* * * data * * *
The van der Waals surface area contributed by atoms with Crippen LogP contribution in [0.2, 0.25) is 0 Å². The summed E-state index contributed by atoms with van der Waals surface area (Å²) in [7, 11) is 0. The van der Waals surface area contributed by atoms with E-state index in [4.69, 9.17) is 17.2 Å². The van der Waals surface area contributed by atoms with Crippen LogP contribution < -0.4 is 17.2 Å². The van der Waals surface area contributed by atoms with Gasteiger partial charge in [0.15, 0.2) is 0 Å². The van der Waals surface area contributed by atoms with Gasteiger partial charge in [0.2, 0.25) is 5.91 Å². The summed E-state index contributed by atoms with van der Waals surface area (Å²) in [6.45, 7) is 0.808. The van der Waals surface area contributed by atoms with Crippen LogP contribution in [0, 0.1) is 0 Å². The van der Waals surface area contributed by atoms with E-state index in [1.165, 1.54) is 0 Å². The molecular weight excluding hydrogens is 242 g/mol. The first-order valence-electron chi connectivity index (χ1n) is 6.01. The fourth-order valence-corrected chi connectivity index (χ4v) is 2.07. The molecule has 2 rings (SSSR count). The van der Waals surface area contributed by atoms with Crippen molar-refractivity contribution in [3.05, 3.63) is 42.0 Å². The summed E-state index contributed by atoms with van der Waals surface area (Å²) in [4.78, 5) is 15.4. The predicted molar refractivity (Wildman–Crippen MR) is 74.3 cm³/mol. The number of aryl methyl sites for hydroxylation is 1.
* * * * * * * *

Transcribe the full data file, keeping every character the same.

The van der Waals surface area contributed by atoms with Crippen LogP contribution in [0.2, 0.25) is 0 Å². The summed E-state index contributed by atoms with van der Waals surface area (Å²) in [7, 11) is 0. The van der Waals surface area contributed by atoms with E-state index in [4.69, 9.17) is 17.2 Å². The van der Waals surface area contributed by atoms with Crippen LogP contribution < -0.4 is 17.2 Å². The van der Waals surface area contributed by atoms with Gasteiger partial charge in [0.15, 0.2) is 0 Å². The van der Waals surface area contributed by atoms with Gasteiger partial charge in [0.2, 0.25) is 5.91 Å². The summed E-state index contributed by atoms with van der Waals surface area (Å²) in [6.45, 7) is 0.808. The van der Waals surface area contributed by atoms with Crippen LogP contribution in [0, 0.1) is 0 Å². The van der Waals surface area contributed by atoms with E-state index in [1.165, 1.54) is 0 Å². The molecular weight excluding hydrogens is 242 g/mol. The first-order valence-electron chi connectivity index (χ1n) is 6.01. The fourth-order valence-corrected chi connectivity index (χ4v) is 2.07. The molecule has 2 rings (SSSR count). The van der Waals surface area contributed by atoms with Crippen molar-refractivity contribution in [3.05, 3.63) is 42.0 Å². The summed E-state index contributed by atoms with van der Waals surface area (Å²) in [4.78, 5) is 15.4. The predicted molar refractivity (Wildman–Crippen MR) is 74.3 cm³/mol. The number of aryl methyl sites for hydroxylation is 1.